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Material World – Lumber 101

At some point in your DIY project journey, you’ll need to choose lumber. Whether it’s simply a raised bed garden or something more ambitious like a full home renovation, wood will come into play. There are so many types of lumber available, and choosing the correct type for your specific project is an important step! 


Hardwood vs Softwood

Wood structure of hard and soft woods.

Most lumber is divided into two high level categories–hardwood and softwood. And, no surprises here–hardwood is wood that is hard and softwood is wood that is soft(er). Generally speaking, hardwood will not dent easily if you press it with your fingernail while softwood will.


Janka Hardness Test

Named after Gabriel Janka, a USDA employee, the Janka test is designed to measure the resistance of wood to denting/wear–the more pressure the species can take, the higher its Janka rating. It’s now a recognized and standardized scale used around the world to rate wood hardness.


Lumber Grades

Hardwood and softwood have separate lumber grading systems; however, each one is rating the look and strength of the lumber. Retailers and manufacturers use this system to set prices while contractors and DIYers use it to determine its viability for specific projects. As expected, the strongest, most “blemish free” lumber will have a higher grade (and thus a higher price).

Types of Lumber


Plywood

We all know it, we all use it. Plywood is a manufactured lumber; thin sheets of “plys”  are glued together and then cured under heat and pressure. May often have a veneer of a nicer looking hardwood on the top.


MDF

Medium-Density Fiberboard. Denser than plywood. It is made of resin and wood fibers compacted together. Looks better than plywood painted.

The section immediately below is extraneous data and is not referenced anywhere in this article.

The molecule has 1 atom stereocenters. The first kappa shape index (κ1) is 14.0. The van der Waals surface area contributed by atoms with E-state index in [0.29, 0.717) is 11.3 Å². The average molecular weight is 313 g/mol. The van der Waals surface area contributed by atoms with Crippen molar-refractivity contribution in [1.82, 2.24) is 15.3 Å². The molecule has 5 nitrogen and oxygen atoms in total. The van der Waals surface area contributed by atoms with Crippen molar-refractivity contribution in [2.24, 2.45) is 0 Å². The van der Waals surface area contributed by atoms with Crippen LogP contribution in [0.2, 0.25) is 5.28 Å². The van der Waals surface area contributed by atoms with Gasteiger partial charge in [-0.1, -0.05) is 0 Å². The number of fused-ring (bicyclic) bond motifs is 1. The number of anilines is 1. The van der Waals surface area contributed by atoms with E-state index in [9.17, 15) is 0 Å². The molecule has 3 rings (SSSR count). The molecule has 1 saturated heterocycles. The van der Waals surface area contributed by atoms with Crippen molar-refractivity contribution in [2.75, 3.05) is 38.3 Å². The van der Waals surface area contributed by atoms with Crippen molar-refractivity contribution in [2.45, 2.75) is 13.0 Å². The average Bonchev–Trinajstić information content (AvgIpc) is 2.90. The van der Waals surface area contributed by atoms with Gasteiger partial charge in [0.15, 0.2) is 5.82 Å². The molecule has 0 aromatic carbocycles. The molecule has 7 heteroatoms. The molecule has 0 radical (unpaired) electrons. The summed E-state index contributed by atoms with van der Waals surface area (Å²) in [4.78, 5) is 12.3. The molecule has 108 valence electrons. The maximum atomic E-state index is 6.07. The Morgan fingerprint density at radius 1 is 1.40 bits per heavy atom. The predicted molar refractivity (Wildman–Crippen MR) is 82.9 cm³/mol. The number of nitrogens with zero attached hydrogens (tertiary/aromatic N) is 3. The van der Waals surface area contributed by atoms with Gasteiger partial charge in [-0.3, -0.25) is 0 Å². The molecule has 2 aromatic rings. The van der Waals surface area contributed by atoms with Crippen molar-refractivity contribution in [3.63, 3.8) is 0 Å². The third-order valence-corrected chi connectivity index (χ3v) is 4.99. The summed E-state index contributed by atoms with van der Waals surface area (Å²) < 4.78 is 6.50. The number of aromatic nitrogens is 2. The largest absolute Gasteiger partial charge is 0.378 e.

OSB

Oriented Strand Board: It is a mix of small hard and soft wood pieces pressed together that are visible to the eye.


Hardwood

Oak, mahogany, maple, walnut, cherry


Softwood

Cedar, pine, spruce, fir


Framing/Structural Lumber

Hard-wearing and ultra durable, framing and structural lumber is used to build out homes and other major projects. There are seven standardized categories of structural lumber, each with its own measurement specifications.


Appearance Lumber

Meant to be used as a finishing wood for aesthetic purposes or to create smaller, non-load bearing projects, appearance lumber is selected for its look rather than its strength. Both hardwood and softwood can be appearance lumber, but it’s less often you’ll find structural softwood options. This would include moldings and trim.


Common Defects

Bow

Warping along the face of the board from one end to the other

Knots

Really only an issue if the knot looks “loose” or has a dark, dead-looking ring around its outer edge, as it runs the risk of falling out and leaving a hole.

Split

A crack that goes all the way through a board

Shake

A crack that goes against the grain

Wane

A missing chunk or section from the edge of the lumber board

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